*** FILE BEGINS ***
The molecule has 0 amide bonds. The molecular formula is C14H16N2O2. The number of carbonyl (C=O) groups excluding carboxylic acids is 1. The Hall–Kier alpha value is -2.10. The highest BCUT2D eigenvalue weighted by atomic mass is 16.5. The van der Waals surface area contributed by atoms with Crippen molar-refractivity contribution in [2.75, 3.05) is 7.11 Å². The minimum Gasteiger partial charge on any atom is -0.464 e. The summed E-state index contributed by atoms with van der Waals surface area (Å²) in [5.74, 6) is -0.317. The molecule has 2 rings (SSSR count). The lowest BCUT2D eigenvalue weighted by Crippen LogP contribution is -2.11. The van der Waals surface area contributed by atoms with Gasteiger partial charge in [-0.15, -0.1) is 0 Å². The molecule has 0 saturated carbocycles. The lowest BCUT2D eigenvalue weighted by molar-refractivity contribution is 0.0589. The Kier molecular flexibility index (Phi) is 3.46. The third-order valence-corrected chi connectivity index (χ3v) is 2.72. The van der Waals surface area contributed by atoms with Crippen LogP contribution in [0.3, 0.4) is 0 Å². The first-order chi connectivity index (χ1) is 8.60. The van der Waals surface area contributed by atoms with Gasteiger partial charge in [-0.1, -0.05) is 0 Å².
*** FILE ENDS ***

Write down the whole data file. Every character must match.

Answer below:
The molecule has 0 amide bonds. The molecular formula is C14H16N2O2. The number of carbonyl (C=O) groups excluding carboxylic acids is 1. The Hall–Kier alpha value is -2.10. The highest BCUT2D eigenvalue weighted by atomic mass is 16.5. The van der Waals surface area contributed by atoms with Crippen molar-refractivity contribution in [2.75, 3.05) is 7.11 Å². The minimum Gasteiger partial charge on any atom is -0.464 e. The summed E-state index contributed by atoms with van der Waals surface area (Å²) in [5.74, 6) is -0.317. The molecule has 2 rings (SSSR count). The lowest BCUT2D eigenvalue weighted by Crippen LogP contribution is -2.11. The van der Waals surface area contributed by atoms with Gasteiger partial charge in [-0.15, -0.1) is 0 Å². The molecule has 0 saturated carbocycles. The lowest BCUT2D eigenvalue weighted by molar-refractivity contribution is 0.0589. The Kier molecular flexibility index (Phi) is 3.46. The third-order valence-corrected chi connectivity index (χ3v) is 2.72. The van der Waals surface area contributed by atoms with Crippen LogP contribution in [0.3, 0.4) is 0 Å². The first-order chi connectivity index (χ1) is 8.60. The van der Waals surface area contributed by atoms with Gasteiger partial charge in [-0.1, -0.05) is 0 Å².